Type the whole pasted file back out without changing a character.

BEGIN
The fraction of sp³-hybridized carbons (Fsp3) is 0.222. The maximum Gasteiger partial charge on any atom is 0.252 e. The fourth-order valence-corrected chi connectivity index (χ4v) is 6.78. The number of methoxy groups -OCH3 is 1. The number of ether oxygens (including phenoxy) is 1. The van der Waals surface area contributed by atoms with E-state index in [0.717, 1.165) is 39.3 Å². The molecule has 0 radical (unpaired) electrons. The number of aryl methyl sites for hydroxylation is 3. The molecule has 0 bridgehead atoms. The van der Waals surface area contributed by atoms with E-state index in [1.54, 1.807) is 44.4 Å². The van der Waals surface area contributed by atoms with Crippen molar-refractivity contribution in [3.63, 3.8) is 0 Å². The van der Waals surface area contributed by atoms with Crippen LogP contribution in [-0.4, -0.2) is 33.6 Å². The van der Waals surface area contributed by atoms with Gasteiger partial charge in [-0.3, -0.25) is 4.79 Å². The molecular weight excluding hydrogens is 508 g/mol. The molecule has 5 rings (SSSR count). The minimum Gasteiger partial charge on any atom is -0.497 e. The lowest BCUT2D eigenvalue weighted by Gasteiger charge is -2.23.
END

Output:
The fraction of sp³-hybridized carbons (Fsp3) is 0.222. The maximum Gasteiger partial charge on any atom is 0.252 e. The fourth-order valence-corrected chi connectivity index (χ4v) is 6.78. The number of methoxy groups -OCH3 is 1. The number of ether oxygens (including phenoxy) is 1. The van der Waals surface area contributed by atoms with E-state index in [0.717, 1.165) is 39.3 Å². The molecule has 0 radical (unpaired) electrons. The number of aryl methyl sites for hydroxylation is 3. The molecule has 0 bridgehead atoms. The van der Waals surface area contributed by atoms with E-state index in [1.54, 1.807) is 44.4 Å². The van der Waals surface area contributed by atoms with Crippen molar-refractivity contribution in [3.63, 3.8) is 0 Å². The van der Waals surface area contributed by atoms with Crippen LogP contribution in [-0.4, -0.2) is 33.6 Å². The van der Waals surface area contributed by atoms with Gasteiger partial charge in [-0.3, -0.25) is 4.79 Å². The molecular weight excluding hydrogens is 508 g/mol. The molecule has 5 rings (SSSR count). The minimum Gasteiger partial charge on any atom is -0.497 e. The lowest BCUT2D eigenvalue weighted by Gasteiger charge is -2.23.